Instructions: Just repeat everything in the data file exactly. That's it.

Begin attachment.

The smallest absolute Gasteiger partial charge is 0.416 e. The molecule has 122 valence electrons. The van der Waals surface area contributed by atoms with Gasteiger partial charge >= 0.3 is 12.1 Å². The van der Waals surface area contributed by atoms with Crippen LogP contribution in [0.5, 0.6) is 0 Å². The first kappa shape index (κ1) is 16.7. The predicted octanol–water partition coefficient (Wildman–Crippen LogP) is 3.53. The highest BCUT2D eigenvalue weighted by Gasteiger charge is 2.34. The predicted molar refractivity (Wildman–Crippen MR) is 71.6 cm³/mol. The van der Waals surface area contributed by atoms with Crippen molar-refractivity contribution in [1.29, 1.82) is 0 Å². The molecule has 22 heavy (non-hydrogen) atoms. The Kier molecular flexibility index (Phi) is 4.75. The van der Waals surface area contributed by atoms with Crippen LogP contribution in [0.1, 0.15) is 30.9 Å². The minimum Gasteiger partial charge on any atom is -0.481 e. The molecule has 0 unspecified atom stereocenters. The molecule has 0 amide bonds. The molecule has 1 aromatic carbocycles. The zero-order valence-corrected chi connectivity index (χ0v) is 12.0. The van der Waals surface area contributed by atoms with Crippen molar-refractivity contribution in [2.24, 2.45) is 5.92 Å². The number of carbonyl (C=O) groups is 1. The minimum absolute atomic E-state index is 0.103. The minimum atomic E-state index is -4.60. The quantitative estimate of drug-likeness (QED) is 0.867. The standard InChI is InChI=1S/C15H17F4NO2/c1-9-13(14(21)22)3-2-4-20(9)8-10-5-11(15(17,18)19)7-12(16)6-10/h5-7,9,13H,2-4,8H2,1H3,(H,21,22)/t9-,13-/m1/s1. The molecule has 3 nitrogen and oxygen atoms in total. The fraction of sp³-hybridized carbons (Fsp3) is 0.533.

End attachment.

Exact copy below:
The smallest absolute Gasteiger partial charge is 0.416 e. The molecule has 122 valence electrons. The van der Waals surface area contributed by atoms with Gasteiger partial charge >= 0.3 is 12.1 Å². The van der Waals surface area contributed by atoms with Crippen LogP contribution in [0.5, 0.6) is 0 Å². The first kappa shape index (κ1) is 16.7. The predicted octanol–water partition coefficient (Wildman–Crippen LogP) is 3.53. The highest BCUT2D eigenvalue weighted by Gasteiger charge is 2.34. The predicted molar refractivity (Wildman–Crippen MR) is 71.6 cm³/mol. The van der Waals surface area contributed by atoms with Crippen molar-refractivity contribution in [1.29, 1.82) is 0 Å². The molecule has 22 heavy (non-hydrogen) atoms. The Kier molecular flexibility index (Phi) is 4.75. The van der Waals surface area contributed by atoms with Crippen LogP contribution in [0.1, 0.15) is 30.9 Å². The minimum Gasteiger partial charge on any atom is -0.481 e. The molecule has 0 unspecified atom stereocenters. The molecule has 0 amide bonds. The molecule has 1 aromatic carbocycles. The zero-order valence-corrected chi connectivity index (χ0v) is 12.0. The van der Waals surface area contributed by atoms with Crippen molar-refractivity contribution in [2.24, 2.45) is 5.92 Å². The number of carbonyl (C=O) groups is 1. The minimum absolute atomic E-state index is 0.103. The minimum atomic E-state index is -4.60. The quantitative estimate of drug-likeness (QED) is 0.867. The standard InChI is InChI=1S/C15H17F4NO2/c1-9-13(14(21)22)3-2-4-20(9)8-10-5-11(15(17,18)19)7-12(16)6-10/h5-7,9,13H,2-4,8H2,1H3,(H,21,22)/t9-,13-/m1/s1. The molecule has 3 nitrogen and oxygen atoms in total. The fraction of sp³-hybridized carbons (Fsp3) is 0.533.